I truly think Chet Baker had more fun than anyone at the festival. He loved our cabin, exploring every room before curling up in his own bed in the corner. Best of all, he acted just as he does at home, and we could let him out to relieve himself, and he'd come right back to the screen door to be readmitted. Gotta love a dog you can trust to hang around. His finest hour was the cookout at Opossum Creek, where he went from person to person smiling and accepting compliments and small bits of hamburger. We began to refer to him as The Mayor of Opossum Creek, and we had more than one offer to dog-sit or even acquire him. I believe that a cookout with 60 people is a Boston terrier's idea of heaven.
Our idea of heaven was playing music with our friends Jessie Munson and Jeff Gordon. As a duo, we can make some pretty good music, but Jessie transformed us into a band with her fiddle improvisations, backup, and superb musicianship. First violin in the Memphis Symphony, and she fiddles, too. Sublime doesn't begin to describe her playing. And Jeff added a new dimension with his powerful voice and stage presence. We love us our Jeff. If you want to be completely swept away by a blog, check out Jeff's story of the salivary gland blockage that put him out of business for much of the festival. Complete with macro photographs of the offending blockage, it's a must-read for anyone who wonders, "What happens when your salivary gland gets blocked up?" Seriously, he writes a terrific blog, and we're proud to count him as a dear friend.
If there is anything that Bill brings to a birding festival, besides his amazing ability to put fidgety warblers in a spotting scope, it's an irreverent silliness that is infectious. He's always on the lookout for the absurd, the incongruous, the simply stupid. (Don't miss his latest blog entry on salad clowns). And so he rode the stuffed tiger that has decorated an illegal roadside dump in golden-winged warbler habitat for the past two years, with a bemused Jim McCormac looking on. Handsome Jim struck a brawny pose for me too. If there's anything more fun than botanizing with Jimmy Mac, I haven't found it. He's like a walking encyclopedia, cheerfully doling out natural history, conservation status, and Latin names of any plant we find. Whee! I stick to him like the white on rice when I get a chance.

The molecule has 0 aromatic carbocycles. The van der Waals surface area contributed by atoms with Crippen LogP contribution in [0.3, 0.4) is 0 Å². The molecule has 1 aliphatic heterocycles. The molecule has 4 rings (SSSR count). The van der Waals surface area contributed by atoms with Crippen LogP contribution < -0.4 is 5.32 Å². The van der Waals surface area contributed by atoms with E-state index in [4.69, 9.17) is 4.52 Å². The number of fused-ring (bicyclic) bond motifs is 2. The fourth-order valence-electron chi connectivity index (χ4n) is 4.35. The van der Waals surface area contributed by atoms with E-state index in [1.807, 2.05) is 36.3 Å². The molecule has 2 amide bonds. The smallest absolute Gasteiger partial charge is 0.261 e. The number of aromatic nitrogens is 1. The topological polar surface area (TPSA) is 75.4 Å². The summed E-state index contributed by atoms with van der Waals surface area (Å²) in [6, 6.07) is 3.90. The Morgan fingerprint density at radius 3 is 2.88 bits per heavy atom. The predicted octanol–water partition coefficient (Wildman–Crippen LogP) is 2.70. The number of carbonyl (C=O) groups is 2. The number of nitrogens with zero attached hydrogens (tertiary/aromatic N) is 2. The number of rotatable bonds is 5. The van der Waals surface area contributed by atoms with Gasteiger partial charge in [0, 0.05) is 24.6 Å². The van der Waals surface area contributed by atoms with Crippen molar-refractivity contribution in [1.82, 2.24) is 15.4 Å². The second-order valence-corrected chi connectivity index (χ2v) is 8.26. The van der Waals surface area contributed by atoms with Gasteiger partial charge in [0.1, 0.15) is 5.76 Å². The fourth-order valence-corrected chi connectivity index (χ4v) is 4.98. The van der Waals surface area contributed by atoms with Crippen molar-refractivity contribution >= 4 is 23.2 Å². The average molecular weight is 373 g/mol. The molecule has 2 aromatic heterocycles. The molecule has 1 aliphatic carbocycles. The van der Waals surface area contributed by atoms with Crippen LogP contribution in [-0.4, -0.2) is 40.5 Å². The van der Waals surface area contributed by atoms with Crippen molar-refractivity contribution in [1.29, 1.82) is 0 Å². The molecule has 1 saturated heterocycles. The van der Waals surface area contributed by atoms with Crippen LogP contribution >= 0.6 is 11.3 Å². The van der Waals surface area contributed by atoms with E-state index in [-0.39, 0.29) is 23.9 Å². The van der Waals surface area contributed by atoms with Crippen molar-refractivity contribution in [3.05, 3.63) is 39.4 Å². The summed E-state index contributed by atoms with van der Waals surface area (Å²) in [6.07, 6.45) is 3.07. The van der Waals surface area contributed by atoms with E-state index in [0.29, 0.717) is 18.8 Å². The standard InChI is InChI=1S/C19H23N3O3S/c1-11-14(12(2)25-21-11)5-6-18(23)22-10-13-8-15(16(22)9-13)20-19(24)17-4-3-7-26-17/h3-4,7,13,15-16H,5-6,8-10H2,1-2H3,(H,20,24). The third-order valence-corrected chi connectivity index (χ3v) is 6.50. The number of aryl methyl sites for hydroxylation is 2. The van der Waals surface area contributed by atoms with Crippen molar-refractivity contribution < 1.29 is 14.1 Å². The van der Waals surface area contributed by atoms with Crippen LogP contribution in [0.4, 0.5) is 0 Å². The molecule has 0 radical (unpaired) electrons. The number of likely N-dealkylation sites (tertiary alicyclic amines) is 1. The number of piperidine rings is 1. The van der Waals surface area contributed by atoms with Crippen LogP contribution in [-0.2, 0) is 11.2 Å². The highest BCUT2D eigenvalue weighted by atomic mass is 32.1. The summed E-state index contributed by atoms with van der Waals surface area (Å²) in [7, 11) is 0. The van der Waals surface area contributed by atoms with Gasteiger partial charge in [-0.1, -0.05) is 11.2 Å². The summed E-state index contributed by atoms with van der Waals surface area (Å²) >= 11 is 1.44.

Leading trips with Lynn Pollard was a delight. She has a quiet serenity that's the perfect anodyne to a rattly van full of people itching to see rare birds.
And Dave Pollard has got his Zen mojo working all the time.How these folks pull off this festival, bigger and better each year, is a wonder of nature.
Lovely Judy loaned me her scope for the duration, as I had accidentally brought mine without its eyepiece... Once I learned to use its pistol-grip, I was hooked! I'm still really lousy at finding warblers in a scope, but anyone stinks compared to Bill. He's scary fast.
Just to prove that I, too, can be irreverant, I leave you with a trail marker that left me and Jeff looking for a photo-op that never came. There were just too many people milling around us to take the photo we wanted...

Wednesday, May 10, 2006

The Peace of Wild Things

Sometimes it takes a visit from a friend to bust you out of a rut. My friend Mary Alice Koeneke, who lives in Manassas, VA, is working in the area (she's a biologist who studies the effects of power plant outflow on aquatic life) and we arranged a rendez-vous on Newell's Run, one of the best birding and wildflower sites I know. Chet in tow, I donned my birding vest, grabbed camera and binocs and took off. It felt so good to be doing nothing, especially when nothing is so much more than the things I've been doing lately.